CNN recently posted an article on their travel channel called “Is the ‘ugly American’ label fading?” – it looked at how American tourists were often leery of broadcasting that they were American in foreign countries and how this “trend” is diminishing. One couple, who had been to several different continents in the last decade, told CNN, "When we first started traveling, closer to 2001, we were a bit nervous to reveal that we were American. We were more willing to say that we were Canadian until we warmed up to people.”
Writer A. Pawlowski goes on to write, “Over the years, many U.S. travelers have worried about what kind of welcome they might receive when they leave home – whether because U.S. culture and foreign policy are disliked in some parts of the world or because of the stereotype that brands U.S. visitors as loud, demanding, too casually dressed and unversed in local culture. Valid or not, the ‘ugly American’ label has stuck in many countries where U.S. tourists flock.”
I was born in Canada but spent my formative years growing up and going to school in South Florida. I was a proud Canadian, with a flag sewn to my backpack and later a license plate on my car. However, if there’s one thing I learned from living in the States, it’s that Americans are very patriotic and proud, and I can’t imagine my friends traveling abroad and not representing their country. If asked where they were from, I think… in fact I know that they would have proudly proclaimed their American status.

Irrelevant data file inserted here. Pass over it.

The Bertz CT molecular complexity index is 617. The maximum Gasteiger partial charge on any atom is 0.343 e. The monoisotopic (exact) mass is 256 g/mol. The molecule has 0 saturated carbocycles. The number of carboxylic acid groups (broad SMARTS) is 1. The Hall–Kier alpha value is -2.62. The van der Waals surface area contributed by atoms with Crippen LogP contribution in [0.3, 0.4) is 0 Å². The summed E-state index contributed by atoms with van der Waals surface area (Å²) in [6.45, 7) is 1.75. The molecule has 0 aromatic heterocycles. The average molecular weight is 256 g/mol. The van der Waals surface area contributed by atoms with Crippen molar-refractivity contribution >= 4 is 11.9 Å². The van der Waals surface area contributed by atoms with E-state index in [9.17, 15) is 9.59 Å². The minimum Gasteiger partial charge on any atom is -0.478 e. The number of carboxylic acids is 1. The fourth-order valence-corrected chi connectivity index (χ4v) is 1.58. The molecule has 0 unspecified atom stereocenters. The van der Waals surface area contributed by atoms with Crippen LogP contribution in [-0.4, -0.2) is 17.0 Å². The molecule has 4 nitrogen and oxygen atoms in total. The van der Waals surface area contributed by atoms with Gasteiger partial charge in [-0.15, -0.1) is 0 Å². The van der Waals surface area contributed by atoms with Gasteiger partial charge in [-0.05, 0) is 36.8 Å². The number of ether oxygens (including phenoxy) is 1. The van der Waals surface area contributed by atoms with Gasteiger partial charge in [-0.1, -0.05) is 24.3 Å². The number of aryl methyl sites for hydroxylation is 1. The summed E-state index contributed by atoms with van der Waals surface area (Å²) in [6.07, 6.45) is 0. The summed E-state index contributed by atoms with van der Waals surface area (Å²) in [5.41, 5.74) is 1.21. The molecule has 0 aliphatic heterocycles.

The CNN article explains that approximately 73 percent of the people in France and 65 percent of Britons now have a favorable view of the U.S., compared with 39 percent and 51 percent, respectively, in 2007. Ratings of America have also improved sharply in Russia, China and Japan since 2009. The article cites another feature from the Los Angeles Times that pointed out: “…a more diverse U.S. population, the weak dollar and the emergence of other global powers have all contributed to the demise of the ‘ugly’ stereotype.”
I may be a Canuck, and a crazy-patriotic one at that, but it saddened me to think that American travelers would be scared or even ashamed to admit to foreigners where they come from. And I’m glad tourists can feel more at ease being honest about it now. One of the best things about travel is sharing your culture and nationalism with others, and if you can’t be yourself, you’re missing out on an incredibly rewarding part of traveling abroad.